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Walker might use new program to complete college degree

Flex-degree program could help governor complete degree he started 24 years ago

MIDDLETON, Wis. - The governor is considering using a newly launched educational program to complete his college degree.

Gov. Scott Walker spoke to students at Elm Lawn Elementary School in Middleton Wednesday morning.

Walker left Marquette University 34 credits short of graduating so he could start working at the Red Cross 24 years ago. He studied mostly political science while he was there.

Walker said he's looking at the new flex-degree options to get the degree, and said this conversation is about a bigger picture.

"What we're really trying to get at is reduce the amount of time and money that it takes, but still have it be competency based," Walker said. "The whole idea with the flex option is that it's not just an online alternative classroom that could be an option, but part of it is just competency based testing, so that if someone's got a base of knowledge they could prove that and earn credit for it."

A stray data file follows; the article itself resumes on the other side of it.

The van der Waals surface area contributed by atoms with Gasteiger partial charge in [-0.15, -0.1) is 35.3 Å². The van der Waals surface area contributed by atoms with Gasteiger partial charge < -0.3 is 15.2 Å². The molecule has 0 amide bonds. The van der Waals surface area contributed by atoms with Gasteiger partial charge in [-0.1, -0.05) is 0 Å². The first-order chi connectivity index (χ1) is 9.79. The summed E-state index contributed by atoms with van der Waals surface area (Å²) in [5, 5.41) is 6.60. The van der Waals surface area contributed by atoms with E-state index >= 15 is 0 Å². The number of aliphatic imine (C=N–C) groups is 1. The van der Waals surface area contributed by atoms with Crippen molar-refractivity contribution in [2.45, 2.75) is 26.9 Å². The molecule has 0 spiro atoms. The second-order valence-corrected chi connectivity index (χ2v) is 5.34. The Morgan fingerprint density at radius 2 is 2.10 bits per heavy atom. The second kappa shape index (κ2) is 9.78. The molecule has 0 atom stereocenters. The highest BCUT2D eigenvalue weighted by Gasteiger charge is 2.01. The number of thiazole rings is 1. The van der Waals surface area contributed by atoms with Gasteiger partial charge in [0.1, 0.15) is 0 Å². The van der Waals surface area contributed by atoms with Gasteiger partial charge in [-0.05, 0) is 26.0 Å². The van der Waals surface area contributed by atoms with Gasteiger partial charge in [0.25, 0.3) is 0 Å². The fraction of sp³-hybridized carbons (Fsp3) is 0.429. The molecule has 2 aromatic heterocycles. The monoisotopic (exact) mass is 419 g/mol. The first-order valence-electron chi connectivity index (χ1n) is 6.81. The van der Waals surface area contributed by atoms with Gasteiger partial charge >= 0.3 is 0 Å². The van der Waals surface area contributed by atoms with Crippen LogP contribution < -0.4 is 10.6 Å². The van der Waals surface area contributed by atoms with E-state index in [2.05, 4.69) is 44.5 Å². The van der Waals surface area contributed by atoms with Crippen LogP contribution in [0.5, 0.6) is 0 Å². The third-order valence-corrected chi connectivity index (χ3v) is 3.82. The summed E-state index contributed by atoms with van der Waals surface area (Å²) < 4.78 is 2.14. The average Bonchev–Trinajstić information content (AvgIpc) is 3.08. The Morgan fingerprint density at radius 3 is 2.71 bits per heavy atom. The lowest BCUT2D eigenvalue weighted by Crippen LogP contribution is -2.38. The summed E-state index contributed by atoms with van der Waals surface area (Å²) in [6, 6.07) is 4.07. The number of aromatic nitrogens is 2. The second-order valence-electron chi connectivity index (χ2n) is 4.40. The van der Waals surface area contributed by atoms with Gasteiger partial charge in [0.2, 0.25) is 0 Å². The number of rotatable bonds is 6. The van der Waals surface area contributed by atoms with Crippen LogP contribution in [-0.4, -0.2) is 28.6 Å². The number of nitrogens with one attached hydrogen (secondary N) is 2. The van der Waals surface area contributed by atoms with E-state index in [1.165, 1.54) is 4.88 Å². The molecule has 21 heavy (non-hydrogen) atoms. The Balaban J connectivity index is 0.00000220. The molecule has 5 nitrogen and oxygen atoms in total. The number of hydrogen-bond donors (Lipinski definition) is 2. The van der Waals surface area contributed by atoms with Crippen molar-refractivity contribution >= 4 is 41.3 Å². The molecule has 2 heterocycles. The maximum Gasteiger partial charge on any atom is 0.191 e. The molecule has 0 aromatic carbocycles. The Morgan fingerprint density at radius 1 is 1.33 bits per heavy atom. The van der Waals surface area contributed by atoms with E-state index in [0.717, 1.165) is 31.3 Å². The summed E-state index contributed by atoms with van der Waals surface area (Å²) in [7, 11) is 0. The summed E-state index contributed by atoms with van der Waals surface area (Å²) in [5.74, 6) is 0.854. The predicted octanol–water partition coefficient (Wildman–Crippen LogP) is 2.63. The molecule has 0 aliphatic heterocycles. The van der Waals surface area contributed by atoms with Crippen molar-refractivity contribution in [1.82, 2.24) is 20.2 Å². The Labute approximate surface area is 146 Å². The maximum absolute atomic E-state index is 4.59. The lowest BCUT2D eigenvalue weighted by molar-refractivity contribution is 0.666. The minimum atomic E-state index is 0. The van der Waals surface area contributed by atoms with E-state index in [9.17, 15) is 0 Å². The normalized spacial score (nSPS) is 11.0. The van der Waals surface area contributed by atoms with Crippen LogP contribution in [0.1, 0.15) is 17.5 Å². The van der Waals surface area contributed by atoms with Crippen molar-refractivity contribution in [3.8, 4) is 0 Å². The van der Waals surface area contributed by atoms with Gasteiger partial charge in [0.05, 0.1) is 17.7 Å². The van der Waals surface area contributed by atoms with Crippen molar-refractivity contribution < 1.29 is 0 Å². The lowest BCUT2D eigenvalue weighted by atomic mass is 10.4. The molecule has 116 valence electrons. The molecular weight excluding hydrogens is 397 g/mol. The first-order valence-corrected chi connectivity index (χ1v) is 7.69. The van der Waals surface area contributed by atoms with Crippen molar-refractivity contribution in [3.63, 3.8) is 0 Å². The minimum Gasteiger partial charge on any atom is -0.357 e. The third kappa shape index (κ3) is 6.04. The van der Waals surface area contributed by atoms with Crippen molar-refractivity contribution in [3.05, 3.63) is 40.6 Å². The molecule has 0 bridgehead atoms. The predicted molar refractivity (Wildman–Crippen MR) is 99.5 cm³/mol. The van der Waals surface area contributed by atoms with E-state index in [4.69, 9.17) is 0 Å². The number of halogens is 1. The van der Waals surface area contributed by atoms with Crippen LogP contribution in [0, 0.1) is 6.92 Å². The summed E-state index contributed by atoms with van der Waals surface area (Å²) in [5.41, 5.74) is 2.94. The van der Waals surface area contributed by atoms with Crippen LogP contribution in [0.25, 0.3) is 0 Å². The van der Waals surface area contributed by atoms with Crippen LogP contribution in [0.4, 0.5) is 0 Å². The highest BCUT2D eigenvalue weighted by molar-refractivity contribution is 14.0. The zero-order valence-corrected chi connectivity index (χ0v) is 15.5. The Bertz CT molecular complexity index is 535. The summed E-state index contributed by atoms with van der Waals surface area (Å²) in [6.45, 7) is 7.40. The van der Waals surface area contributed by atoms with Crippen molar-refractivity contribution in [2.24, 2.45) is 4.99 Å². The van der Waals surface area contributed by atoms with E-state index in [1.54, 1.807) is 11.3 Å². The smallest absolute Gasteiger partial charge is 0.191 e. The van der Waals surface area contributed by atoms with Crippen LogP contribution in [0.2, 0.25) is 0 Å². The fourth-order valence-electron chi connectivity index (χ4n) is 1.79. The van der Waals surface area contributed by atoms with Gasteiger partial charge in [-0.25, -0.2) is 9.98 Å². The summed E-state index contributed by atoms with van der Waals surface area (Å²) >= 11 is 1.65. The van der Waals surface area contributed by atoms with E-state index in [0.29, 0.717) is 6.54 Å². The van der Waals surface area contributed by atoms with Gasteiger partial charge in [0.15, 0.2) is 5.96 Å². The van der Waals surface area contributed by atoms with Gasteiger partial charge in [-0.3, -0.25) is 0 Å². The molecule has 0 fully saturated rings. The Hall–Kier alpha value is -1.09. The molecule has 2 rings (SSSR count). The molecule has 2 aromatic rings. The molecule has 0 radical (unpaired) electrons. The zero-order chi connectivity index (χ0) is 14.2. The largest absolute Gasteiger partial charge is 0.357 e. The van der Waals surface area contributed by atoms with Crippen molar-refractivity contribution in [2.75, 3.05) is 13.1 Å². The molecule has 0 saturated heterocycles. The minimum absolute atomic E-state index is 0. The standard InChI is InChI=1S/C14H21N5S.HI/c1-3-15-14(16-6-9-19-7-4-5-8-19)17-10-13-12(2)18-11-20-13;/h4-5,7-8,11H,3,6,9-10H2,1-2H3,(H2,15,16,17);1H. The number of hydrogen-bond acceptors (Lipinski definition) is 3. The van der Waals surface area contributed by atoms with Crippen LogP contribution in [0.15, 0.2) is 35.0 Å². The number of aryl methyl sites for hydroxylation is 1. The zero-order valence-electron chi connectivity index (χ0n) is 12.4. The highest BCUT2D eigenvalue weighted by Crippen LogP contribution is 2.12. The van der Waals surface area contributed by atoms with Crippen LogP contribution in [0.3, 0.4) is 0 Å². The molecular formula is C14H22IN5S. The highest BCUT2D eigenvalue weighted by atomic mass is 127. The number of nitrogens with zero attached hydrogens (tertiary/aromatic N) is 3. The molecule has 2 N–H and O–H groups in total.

Walker said if he could find the right course load he would do it, but he dodged the question on whether he needs a college degree in order to run for president.

"I've gotten to be governor without it, so I don't think it's any base requirement out there. I just think it would be a good thing. I think it's a good thing to encourage others to do," Walker said. "For me, it would be not because of any requirement, for example to be governor, as much as it would be ultimately to send a message encouraging others."

The governor went on to say there are significant needs in the fields of engineering and health care that do require higher education, and people should strive to get the education needed to get those jobs.

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